- The Chandigarh administration recently issued a draft notification for declaring Sukhna Lake as a wetland under the Wetland (Conservation and Management) Rule, 2017.
- Sukhna Lake was declared a wetland more than 30 years ago as well.
- A status report placed before the Punjab and Haryana High Court recently stated that the UT administrator had issued such a notification on July 6, 1988, as well.
- The new notification will include the public’s suggestions and objections as required under the 2017 rules.
When was this decision taken?
- In July this year, the Chandigarh Wetlands Authority had unanimously decided to declare the Sukhna Lake as a wetland.
- It was the second meeting of the Union Territory of Chandigarh Wetlands Authority that was chaired by Punjab Governor and Chandigarh Administrator V P Singh Badnore.
- At the meeting, officers of the Punjab and Haryana government were also asked to join UT in conserving the lake.
How will this help Sukhna?
- Declaring Sukhna a wetland will help preserve the lake and conserve its ecological and biodiversity.
- A major threat to Sukhna is the discharge of pollutants from neighbouring areas. Sukhna Wetland is spread over 565 acres.
- The catchment area of Sukhna Wetland spreading over 10,395 acres as finalised by the Survey of India includes 2,525 acres of Haryana and 684 acres of Punjab.
- With this, various activities will be prohibited/regulated/ promoted both in the wetland as well catchment areas.
What activities will be prohibited?
- Encroachment of any kind, setting up of any industry and expansion of existing industries, manufacturing or handling or storage or disposal of construction and demolition waste covered under the Construction and Demolition Waste Management Rules, 2016, hazardous substances covered under the Manufacture, Storage and Import of Hazardous Chemical Rules, 1989, or the Rules for Manufacture, Use, Import, Export and Storage of Hazardous Micro-organisms Genetically Engineered Organisms or Cells, 1989, or the Hazardous Waste (Management, Handling and Trans-Boundary Movement) Rules, 2008.
- This also includes electronic waste covered under the E-Waste (Management) Rules, 2016, solid waste dumping, discharge of untreated waste and effluents from industries, cities, towns, villages and other human settlements and any construction of a permanent nature within specific distance of the wetland.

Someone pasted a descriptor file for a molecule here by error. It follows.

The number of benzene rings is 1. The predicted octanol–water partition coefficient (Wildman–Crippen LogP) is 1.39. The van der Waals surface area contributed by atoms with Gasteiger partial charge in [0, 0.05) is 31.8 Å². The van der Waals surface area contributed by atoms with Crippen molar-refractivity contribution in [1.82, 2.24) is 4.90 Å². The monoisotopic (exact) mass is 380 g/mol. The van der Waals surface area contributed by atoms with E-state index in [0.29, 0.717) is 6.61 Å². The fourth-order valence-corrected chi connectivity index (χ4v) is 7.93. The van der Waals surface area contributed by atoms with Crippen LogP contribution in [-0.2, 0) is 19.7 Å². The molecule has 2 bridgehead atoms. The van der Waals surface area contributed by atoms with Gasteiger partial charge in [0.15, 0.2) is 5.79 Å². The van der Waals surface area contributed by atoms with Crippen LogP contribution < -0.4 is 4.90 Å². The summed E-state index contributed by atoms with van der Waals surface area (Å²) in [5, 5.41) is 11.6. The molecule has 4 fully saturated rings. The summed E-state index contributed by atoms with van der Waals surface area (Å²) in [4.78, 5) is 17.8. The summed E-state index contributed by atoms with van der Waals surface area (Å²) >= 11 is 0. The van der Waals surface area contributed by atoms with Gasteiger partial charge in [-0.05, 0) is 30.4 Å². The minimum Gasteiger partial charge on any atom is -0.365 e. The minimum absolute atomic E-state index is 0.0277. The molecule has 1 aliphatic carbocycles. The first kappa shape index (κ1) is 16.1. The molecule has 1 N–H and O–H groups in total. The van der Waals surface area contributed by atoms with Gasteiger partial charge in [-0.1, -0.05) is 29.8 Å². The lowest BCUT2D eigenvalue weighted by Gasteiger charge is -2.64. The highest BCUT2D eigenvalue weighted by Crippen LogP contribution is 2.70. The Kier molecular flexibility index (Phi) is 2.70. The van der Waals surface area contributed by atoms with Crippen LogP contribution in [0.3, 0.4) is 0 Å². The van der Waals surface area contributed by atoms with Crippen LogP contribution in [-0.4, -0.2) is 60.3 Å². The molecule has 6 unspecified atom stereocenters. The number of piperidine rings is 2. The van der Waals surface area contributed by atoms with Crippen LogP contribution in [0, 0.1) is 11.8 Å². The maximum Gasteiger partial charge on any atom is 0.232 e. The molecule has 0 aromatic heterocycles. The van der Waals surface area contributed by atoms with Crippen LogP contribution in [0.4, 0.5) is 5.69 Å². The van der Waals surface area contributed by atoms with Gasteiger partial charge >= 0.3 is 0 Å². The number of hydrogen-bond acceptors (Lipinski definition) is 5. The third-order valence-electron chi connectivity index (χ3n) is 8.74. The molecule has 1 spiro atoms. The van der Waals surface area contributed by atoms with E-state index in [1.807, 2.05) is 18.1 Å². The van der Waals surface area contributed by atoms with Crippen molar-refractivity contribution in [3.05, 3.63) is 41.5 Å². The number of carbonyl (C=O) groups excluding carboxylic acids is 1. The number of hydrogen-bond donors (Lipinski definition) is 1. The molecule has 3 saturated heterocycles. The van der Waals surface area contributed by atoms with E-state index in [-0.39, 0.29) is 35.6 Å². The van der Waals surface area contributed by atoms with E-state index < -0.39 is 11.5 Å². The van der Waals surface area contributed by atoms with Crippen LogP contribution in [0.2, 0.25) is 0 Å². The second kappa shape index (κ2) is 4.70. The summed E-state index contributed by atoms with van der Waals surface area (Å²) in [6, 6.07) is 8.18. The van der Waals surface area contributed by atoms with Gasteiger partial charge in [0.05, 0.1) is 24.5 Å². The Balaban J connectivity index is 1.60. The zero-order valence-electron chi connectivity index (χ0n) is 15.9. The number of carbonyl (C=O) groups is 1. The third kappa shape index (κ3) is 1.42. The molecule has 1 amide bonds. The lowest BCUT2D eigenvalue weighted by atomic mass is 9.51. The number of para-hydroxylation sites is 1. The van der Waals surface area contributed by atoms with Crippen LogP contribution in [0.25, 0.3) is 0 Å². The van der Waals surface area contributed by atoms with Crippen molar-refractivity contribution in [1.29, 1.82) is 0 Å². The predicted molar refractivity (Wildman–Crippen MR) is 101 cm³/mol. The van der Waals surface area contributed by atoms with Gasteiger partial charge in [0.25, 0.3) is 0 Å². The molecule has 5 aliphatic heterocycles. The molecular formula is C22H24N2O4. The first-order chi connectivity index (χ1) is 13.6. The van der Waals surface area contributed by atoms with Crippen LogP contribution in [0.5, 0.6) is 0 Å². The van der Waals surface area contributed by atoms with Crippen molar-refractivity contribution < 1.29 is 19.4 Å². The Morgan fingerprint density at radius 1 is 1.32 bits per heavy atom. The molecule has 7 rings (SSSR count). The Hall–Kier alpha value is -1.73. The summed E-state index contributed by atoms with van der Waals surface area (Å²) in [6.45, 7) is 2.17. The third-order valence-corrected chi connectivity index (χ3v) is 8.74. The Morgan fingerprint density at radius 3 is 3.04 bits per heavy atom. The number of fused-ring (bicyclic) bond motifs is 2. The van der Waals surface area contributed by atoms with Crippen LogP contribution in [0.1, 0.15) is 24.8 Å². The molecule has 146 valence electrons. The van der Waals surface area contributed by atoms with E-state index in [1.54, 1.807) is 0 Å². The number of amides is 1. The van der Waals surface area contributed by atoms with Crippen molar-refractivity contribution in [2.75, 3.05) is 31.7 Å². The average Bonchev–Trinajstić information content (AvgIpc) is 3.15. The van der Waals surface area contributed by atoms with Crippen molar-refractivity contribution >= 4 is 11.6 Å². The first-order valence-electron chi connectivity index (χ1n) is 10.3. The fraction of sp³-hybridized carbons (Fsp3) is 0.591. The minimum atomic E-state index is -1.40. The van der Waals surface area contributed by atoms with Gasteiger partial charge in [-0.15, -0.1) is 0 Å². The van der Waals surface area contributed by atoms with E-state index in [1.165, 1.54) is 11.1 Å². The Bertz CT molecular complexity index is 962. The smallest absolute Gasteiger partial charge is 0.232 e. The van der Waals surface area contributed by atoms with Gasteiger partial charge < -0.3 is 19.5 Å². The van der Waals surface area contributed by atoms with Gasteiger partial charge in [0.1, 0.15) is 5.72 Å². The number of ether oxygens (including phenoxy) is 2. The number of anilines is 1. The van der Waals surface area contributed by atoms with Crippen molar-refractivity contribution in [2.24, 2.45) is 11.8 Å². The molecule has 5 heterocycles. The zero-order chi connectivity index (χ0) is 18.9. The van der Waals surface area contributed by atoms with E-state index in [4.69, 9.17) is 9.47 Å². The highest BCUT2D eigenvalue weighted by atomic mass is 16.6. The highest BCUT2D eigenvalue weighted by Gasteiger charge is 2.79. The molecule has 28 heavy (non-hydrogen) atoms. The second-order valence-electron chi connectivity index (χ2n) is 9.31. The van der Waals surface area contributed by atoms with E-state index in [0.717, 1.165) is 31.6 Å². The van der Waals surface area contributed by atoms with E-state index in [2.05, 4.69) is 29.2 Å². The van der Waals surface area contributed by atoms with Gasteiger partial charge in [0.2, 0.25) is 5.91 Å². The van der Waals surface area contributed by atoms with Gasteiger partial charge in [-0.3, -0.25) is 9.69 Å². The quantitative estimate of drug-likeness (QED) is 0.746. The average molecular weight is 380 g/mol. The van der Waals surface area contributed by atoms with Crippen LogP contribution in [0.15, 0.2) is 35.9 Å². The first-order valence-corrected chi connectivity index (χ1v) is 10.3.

What measures has the administration taken till now?
- The administration had recently introduced a programme to include villagers of Kaimbwala under the ‘Friends of Sukhna’ — a voluntary program to keep a check on activities taking place in the area.
Change in definition of MSMEs
- It has been reported that the government will soon change the way it defines the micro, small and medium enterprises (MSMEs).
- The change in definition would require an amendment to the MSME Development Act.
- In February last year, the Union Cabinet had approved amendments to the MSMED Act and had decided to choose shift from a criterion of classifying MSMEs based on ‘investment in plant and machinery’ to a criterion based on ‘annual turnover’.
What is the importance of the MSME sector?
- According to a Reserve Bank of India report, the MSMEs are amongst the strongest drivers of economic development, innovation and employment. Looking back at data since 2000-01, MSME sector growth has almost every year outstripped overall industrial growth in the country.
- “The MSME sector also contributes in a significant way to the growth of the Indian economy with a vast network of about 63.38 million enterprises. The sector contributes about 45% to manufacturing output, more than 40% of exports, over 28% of the GDP while creating employment for about 111 million people, which in terms of volume stands next to agricultural sector,” stated the report.
- However, the RBI report also noted that at present the sector is “exceedingly heterogeneous in terms of size of the enterprises and variety of products and services, and levels of technology employed” and that it has the potential to grow at a much faster rate.
- One of the key attractions of this sector is that it huge employment generation potential at relatively lower capital investment.
How are MSMEs defined at present?
- There has been no uniformity over the years about the definition of what exactly one means by “small scale industries” in India. Moreover, the definition also changes from one country to another.
- In India, for instance, under the Industrial Development and Regulation (IDR) Act, 1951, small industries were conceived in terms of “number of employees”.
- But it was found that obtaining reliable data on the number of employees was difficult.
- As such, a proxy was found – and this was to look at the investments in plant and machinery; it was relatively easy to reliably ascertain and verify this data.
- So at present, the classification of MSMEs is done based on investment in plant & machinery/equipment (see table) in accordance with the provision of Section 7 of the MSMED Act, 2006.
Classification of MSMEs in India at present
How do others define MSMEs?
- According to the World Bank, a business is classified as an MSME when it meets two of the three following criteria: employee strength, assets size, or annual sales.